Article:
It took about 1 good year for my blog to become profitable. In the beginning, I just wanted to focus on building my readership, because I didn’t have anything to offer. The benefit of having a blog was that the overhead was fairly low. So, it really didn’t take that long for the blog to be profitable.
What main challenge did you face building the blog?
Once I took the steps to hire a sales director and eventually two contributing writers, it freed up my time to be able to look at my big picture goals and work on growing my business. My piece of advice for anyone growing a small business is to recognize when you are getting too busy and take the steps to get great people in place to support you!
What do you love about your blog?
Oh, I love it all! I joke that my blog is like my third child. I love helping moms. I love that I’m sharing, even if it’s a fun product that I liked and someone tells me that it has made a big difference in her life.
The most rewarding thing for me is that I help to make family life a little bit more fun. And through my blog, I’ve written about personal experiences and parenting challenges as well. I had gestational diabetes with my second pregnancy and I was able to talk about that with my readers. My newborn had reflux and colic and I was able to talk about that.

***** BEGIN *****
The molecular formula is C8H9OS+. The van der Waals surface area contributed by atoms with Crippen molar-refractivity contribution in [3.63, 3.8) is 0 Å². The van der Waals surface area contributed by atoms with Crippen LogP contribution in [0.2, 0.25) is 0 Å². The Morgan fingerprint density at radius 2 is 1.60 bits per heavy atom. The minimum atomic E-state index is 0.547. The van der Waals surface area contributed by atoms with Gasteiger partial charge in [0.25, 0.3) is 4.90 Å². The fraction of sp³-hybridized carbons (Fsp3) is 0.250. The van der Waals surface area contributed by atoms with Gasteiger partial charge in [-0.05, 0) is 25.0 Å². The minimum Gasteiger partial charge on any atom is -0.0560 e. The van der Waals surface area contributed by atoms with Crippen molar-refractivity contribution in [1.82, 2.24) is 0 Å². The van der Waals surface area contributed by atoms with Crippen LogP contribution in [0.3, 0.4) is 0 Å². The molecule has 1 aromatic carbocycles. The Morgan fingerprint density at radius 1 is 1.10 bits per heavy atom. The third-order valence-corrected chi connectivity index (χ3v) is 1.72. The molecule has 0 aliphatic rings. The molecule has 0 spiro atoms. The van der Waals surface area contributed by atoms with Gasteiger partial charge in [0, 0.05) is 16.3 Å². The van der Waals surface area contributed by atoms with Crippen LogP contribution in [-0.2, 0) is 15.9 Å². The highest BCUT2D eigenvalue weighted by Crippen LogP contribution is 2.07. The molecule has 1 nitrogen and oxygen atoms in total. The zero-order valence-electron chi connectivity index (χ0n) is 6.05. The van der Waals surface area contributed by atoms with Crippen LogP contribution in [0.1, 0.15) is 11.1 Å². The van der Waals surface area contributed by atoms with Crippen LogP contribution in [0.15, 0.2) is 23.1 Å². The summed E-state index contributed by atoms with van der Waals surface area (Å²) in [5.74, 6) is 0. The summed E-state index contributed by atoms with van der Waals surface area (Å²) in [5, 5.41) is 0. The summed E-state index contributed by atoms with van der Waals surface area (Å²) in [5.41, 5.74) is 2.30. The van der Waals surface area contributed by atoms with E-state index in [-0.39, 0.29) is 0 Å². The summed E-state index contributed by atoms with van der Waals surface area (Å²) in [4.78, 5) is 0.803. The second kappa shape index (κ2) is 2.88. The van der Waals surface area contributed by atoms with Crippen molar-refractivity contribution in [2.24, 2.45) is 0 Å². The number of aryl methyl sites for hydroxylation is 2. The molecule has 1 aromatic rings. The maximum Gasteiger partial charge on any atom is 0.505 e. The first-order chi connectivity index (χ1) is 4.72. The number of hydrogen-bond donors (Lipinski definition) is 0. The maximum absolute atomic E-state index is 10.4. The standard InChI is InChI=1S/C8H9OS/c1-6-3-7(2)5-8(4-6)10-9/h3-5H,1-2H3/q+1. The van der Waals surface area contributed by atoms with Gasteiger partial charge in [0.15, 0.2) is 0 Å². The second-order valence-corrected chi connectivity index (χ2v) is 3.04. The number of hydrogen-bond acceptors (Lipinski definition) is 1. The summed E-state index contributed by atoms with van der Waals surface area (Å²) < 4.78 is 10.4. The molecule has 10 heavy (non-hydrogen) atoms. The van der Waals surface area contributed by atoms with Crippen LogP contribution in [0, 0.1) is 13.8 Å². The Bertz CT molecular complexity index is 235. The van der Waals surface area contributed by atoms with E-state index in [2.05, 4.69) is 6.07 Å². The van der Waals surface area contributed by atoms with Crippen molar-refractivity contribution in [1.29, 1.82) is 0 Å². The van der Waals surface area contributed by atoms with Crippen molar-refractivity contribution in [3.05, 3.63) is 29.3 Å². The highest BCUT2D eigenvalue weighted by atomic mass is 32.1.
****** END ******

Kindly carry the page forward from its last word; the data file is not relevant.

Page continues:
In my most recent blog, I shared a new diagnosis called, EoE, where I was having a hard time swallowing food when I eat, which is likely caused by certain food allergies. And one of my readers commented and shared that her mom experienced the same thing, but found it to be an environmental allergy.
One of my favorite things is feeling that sense of community when readers comment and share their experiences. As moms, I feel like we are all on the same club and it’s an inspiring feeling that we are part of this sisterhood together.
What top advice would you share with a mom whose goal is to build a profitable blog?
Look at their blog as a business from the get-go. If start-up budget permits, I suggest looking into hiring a graphic designer to design your blog. Many designers are more affordable than you might think. Starting out with a professional looking site will make your blog more attractive to potential advertisers looking to market their business on your platform.
However, this is not to say a professional designer is necessary. When designing your blog site, no matter how you go about doing it, the more professional and clean the look, the better!
Another big piece of advice is to be authentic. From the very start, I have made it my mission to only talk about companies on my site that I would personally recommend to my girlfriends. I have to believe the company is of value to my readers, or I will not write about it. If you are authentic and genuine in your content, it will shine through, and you will gain the trust of your readers. In the long run, this is better for your readers and the companies you partner with.